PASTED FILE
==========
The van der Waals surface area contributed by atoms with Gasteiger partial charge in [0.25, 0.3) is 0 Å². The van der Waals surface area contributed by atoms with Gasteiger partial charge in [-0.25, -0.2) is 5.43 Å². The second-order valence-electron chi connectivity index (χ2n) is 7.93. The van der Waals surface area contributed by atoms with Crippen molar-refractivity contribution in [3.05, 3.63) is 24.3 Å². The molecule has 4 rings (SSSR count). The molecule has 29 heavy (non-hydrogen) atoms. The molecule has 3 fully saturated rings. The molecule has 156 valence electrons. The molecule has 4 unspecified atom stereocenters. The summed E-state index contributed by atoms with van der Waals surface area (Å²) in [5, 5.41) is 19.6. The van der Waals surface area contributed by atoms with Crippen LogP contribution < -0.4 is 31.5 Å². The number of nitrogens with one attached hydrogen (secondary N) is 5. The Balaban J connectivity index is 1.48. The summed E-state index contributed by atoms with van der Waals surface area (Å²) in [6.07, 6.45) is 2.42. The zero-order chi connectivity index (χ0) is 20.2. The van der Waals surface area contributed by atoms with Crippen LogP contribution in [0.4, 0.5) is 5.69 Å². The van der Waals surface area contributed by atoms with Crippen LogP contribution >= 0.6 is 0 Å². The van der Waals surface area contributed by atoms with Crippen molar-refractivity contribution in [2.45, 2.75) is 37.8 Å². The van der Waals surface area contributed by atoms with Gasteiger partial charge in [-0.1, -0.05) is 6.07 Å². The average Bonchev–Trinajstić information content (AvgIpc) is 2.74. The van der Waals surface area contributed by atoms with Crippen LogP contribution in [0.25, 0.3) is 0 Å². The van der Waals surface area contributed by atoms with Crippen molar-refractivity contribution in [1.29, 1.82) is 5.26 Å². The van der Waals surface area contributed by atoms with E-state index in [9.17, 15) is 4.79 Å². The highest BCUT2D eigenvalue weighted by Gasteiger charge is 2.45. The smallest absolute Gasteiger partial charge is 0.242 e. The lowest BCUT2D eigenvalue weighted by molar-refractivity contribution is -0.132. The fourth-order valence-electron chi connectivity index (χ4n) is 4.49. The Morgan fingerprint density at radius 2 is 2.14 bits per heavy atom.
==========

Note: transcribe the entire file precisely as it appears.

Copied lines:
The van der Waals surface area contributed by atoms with Gasteiger partial charge in [0.25, 0.3) is 0 Å². The van der Waals surface area contributed by atoms with Gasteiger partial charge in [-0.25, -0.2) is 5.43 Å². The second-order valence-electron chi connectivity index (χ2n) is 7.93. The van der Waals surface area contributed by atoms with Crippen molar-refractivity contribution in [3.05, 3.63) is 24.3 Å². The molecule has 4 rings (SSSR count). The molecule has 29 heavy (non-hydrogen) atoms. The molecule has 3 fully saturated rings. The molecule has 156 valence electrons. The molecule has 4 unspecified atom stereocenters. The summed E-state index contributed by atoms with van der Waals surface area (Å²) in [5, 5.41) is 19.6. The van der Waals surface area contributed by atoms with Crippen LogP contribution < -0.4 is 31.5 Å². The number of nitrogens with one attached hydrogen (secondary N) is 5. The Balaban J connectivity index is 1.48. The summed E-state index contributed by atoms with van der Waals surface area (Å²) in [6.07, 6.45) is 2.42. The zero-order chi connectivity index (χ0) is 20.2. The van der Waals surface area contributed by atoms with Crippen LogP contribution in [0.4, 0.5) is 5.69 Å². The van der Waals surface area contributed by atoms with Crippen LogP contribution >= 0.6 is 0 Å². The van der Waals surface area contributed by atoms with Crippen molar-refractivity contribution in [2.45, 2.75) is 37.8 Å². The van der Waals surface area contributed by atoms with Gasteiger partial charge in [-0.1, -0.05) is 6.07 Å². The average Bonchev–Trinajstić information content (AvgIpc) is 2.74. The van der Waals surface area contributed by atoms with Crippen LogP contribution in [0.25, 0.3) is 0 Å². The van der Waals surface area contributed by atoms with Crippen molar-refractivity contribution in [1.29, 1.82) is 5.26 Å². The van der Waals surface area contributed by atoms with E-state index in [9.17, 15) is 4.79 Å². The highest BCUT2D eigenvalue weighted by Gasteiger charge is 2.45. The smallest absolute Gasteiger partial charge is 0.242 e. The lowest BCUT2D eigenvalue weighted by molar-refractivity contribution is -0.132. The fourth-order valence-electron chi connectivity index (χ4n) is 4.49. The Morgan fingerprint density at radius 2 is 2.14 bits per heavy atom.